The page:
Child marriage by 15
Child marriage by 18
Other key stats
|Are there Girls Not Brides members?||16|
|Does this country have a national strategy or plan?||Yes|
|Is there a Girls Not Brides National Partnership or coalition?||Yes|
|Age of marriage without consent or exceptions taken into account||Legal age of marriage - 18 years, no exceptions|
What's the prevalence rate?
53% of girls in Mozambique are married before their 18th birthday and 17% are married before the age of 15.
Mozambique has the sixth highest prevalence of child marriage in the world, and the 12th highest absolute number of women married or in a union before the age of 18 globally – 750,000.
10% of boys in Mozambique are married before the age of 18, which makes Mozambique one of the top 20 countries globally with the highest prevalence of child marriage among boys.
According to the 2011 DHS, child marriage is more prevalent in the rural areas and the in the Northern and Central regions. In the province of Niassa, almost one quarter of women (24%) were married by the age of 15.
A 2017 World Bank/ICRW study estimated that ending child marriage in Mozambique could see a 15.6% rise in earnings for women who married early, and would generate an additional USD 375 million in earnings and productivity for the country.
What drives child marriage in Mozambique?
Child marriage is driven by gender inequality and the belief that girls are somehow inferior to boys.
In Mozambique, child marriage is also driven by:
Poverty: Half of the population in Mozambique lives in poverty. This puts girls are at increased risk of being married off as many families see child marriage as a means for economic survival, in addition to the incentive of obtaining the bride price (lobolo).
Harmful traditional practices:Polygamy prevails in many communities and interlinks with child marriage because many girls are married off as second or third spouses to wealthy men. Traditional gender norms contribute to perpetuate child marriage in rural Mozambique by attributing a high value to the virginity of girls. Sexual initiation rites also encourage the subordination of a girl to her husband.
Adolescent pregnancy: Adolescent pregnancy is closely linked to child marriage. In rural areas, the majority of adolescent mothers are married. On average, girls have their first child 15 months after they get married. Access to contraception could significantly reduce teenage pregnancies and child marriage.
Level of education: According to 2011 DHS data, girls with secondary education were 53% less likely to be married by age 18, compared with girls with no education at all.
Humanitarian settings can encompass a wide range of situations before, during, and after natural disasters, conflicts, and epidemics. They exacerbate poverty, insecurity, and lack of access to services such as education, factors which all drive child marriage. In the case of Mozambique, multiple and consecutive climate shocks, including drought, two tropical cyclones in the same season in 2019 and floods left an estimated 2.5 million people in need of life-saving and resilience-building assistance in 2019.
Natural disasters: Already in 2016, a study by CARE concluded that during the El Niño-induced drought in Mozambique, many families used child marriage as a coping mechanism in a context of food scarcity, poverty and economic insecurity. While data on the impact of the 2019 cyclones on child marriage is not available yet, Save the Children has provided anecdotal evidence from field-based humanitarian workers about child marriage taking place in the affected areas.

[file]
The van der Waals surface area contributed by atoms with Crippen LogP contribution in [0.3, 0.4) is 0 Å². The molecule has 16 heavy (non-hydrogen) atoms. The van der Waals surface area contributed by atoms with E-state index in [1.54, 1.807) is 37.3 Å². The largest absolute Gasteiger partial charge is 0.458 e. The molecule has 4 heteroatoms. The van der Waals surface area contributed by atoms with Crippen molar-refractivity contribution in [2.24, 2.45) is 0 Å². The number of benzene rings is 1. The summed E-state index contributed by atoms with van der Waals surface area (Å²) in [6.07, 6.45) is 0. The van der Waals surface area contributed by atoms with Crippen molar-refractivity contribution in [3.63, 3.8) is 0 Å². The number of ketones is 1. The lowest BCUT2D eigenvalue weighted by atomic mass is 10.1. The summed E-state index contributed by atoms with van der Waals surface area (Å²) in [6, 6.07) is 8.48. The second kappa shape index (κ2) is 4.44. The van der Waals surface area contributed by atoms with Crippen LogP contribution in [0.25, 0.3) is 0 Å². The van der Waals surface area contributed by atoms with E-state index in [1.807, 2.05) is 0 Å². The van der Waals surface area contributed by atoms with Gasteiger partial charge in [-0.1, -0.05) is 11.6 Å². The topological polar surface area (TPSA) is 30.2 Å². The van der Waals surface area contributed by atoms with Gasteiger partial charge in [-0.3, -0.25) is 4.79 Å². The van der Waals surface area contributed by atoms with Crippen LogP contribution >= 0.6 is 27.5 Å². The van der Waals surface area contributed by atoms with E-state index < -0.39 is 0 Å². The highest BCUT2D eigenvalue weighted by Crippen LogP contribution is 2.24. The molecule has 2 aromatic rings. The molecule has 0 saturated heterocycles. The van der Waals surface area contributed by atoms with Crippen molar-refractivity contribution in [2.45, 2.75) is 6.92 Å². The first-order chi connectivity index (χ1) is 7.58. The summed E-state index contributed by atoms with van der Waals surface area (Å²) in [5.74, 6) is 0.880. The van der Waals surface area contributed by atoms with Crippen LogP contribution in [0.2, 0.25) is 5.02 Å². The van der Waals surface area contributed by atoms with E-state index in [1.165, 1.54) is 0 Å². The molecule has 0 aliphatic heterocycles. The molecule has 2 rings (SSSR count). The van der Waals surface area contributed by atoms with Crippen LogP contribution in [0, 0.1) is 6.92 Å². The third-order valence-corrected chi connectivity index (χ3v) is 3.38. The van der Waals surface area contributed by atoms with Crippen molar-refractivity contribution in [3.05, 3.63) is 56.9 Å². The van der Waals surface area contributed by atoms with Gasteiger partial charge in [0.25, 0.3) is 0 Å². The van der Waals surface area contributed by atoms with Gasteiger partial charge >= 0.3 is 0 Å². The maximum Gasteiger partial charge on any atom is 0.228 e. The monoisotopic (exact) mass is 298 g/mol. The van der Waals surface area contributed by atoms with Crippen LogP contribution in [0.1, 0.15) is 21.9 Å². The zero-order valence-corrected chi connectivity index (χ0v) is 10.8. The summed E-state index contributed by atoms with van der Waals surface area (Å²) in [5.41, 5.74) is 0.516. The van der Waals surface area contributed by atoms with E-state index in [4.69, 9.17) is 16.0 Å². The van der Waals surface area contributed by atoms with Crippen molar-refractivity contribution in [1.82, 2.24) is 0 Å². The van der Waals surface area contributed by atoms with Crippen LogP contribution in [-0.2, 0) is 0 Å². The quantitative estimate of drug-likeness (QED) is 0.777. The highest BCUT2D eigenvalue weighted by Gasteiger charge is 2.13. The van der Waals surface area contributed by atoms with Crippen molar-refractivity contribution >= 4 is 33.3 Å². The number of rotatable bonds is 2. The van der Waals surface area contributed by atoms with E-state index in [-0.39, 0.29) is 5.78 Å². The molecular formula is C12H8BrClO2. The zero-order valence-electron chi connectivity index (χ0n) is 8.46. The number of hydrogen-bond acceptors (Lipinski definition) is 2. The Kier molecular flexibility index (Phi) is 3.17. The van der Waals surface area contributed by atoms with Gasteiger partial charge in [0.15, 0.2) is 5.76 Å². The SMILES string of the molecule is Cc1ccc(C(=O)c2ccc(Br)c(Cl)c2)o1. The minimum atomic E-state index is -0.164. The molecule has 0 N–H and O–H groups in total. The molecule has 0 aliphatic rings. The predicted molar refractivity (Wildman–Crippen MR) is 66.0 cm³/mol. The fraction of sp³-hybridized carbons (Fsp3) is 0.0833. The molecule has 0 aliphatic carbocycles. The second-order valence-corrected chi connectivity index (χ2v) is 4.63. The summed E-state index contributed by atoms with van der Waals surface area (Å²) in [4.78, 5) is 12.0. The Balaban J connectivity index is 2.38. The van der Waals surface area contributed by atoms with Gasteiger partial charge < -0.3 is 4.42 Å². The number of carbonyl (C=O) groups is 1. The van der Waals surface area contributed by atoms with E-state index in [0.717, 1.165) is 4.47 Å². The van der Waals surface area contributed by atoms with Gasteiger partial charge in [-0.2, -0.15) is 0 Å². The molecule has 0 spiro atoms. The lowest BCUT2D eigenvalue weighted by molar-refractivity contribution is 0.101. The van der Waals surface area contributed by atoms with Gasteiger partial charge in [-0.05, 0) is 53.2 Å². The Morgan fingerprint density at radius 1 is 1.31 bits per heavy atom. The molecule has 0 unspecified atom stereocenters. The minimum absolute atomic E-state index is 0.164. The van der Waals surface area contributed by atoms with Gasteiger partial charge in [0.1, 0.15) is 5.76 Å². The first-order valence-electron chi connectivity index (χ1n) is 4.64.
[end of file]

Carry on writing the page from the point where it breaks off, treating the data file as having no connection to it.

What international, regional and national commitments has Mozambique made?
Mozambique has committed to eliminate child, early and forced marriage by 2030 in line with target 5.3 of the Sustainable Development Goals.
Mozambique co-sponsored the following Human Rights Council resolutions: the 2013 resolution on child, early and forced marriage, the 2017 resolution on recognising the need to address child, early and forced marriage in humanitarian contexts, and the 2019 resolution on the consequences of child marriage. Mozambique also signed a joint statement at the 2014 Human Rights Council calling for a resolution on child marriage.
Mozambique co-sponsored the 2018 UN General Assembly resolutions on child, early and forced marriage.
Mozambique ratified the Convention on the Rights of the Child in 1994, which sets a minimum age of marriage of 18, and acceded to the Convention on the Elimination of All Forms of Discrimination Against Women (CEDAW) in 1997, which obligates states to ensure free and full consent to marriage.
During its review in 2019, the CEDAW Committee expressed concerns about the persistence of harmful practices like child marriage and the absence of convictions, and recommended Mozambique to continue to engage with communities, including community leaders and parents, on the negative impact of child marriage, and to criminalise all harmful practices.
In 2019, the Child Rights Committee also expressed concerns about the extremely high rates of child marriage in Mozambique. The Committee urged the country to take all necessary measures to eliminate child marriage and initiation rites for girls, to ensure that the National Strategy for preventing and combating child marriages (2016–2019) is adequately resourced, extended beyond 2019 and effectively implemented, and to develop comprehensive awareness-raising campaigns with different stakeholders.
During its 2016 Universal Periodic Review, Mozambique supported recommendations to establish the minimum age of marriage at 18 years old and to operationalise a gender strategy within the education system in order to combat child marriage.
In 1998 Mozambique ratified the African Charter on the Rights and Welfare of the Child, including Article 21 regarding the prohibition of child marriage. In 2005 Mozambique ratified the African Charter on Human and People’s Rights on the Rights of Women in Africa, including Article 6 which sets the minimum age for marriage as 18.
Mozambique is one of 20 countries which has committed to ending child marriage by the end of 2020 under the Ministerial Commitment on comprehensive sexuality education and sexual and reproductive health services for adolescents and young people in Eastern and Southern Africa.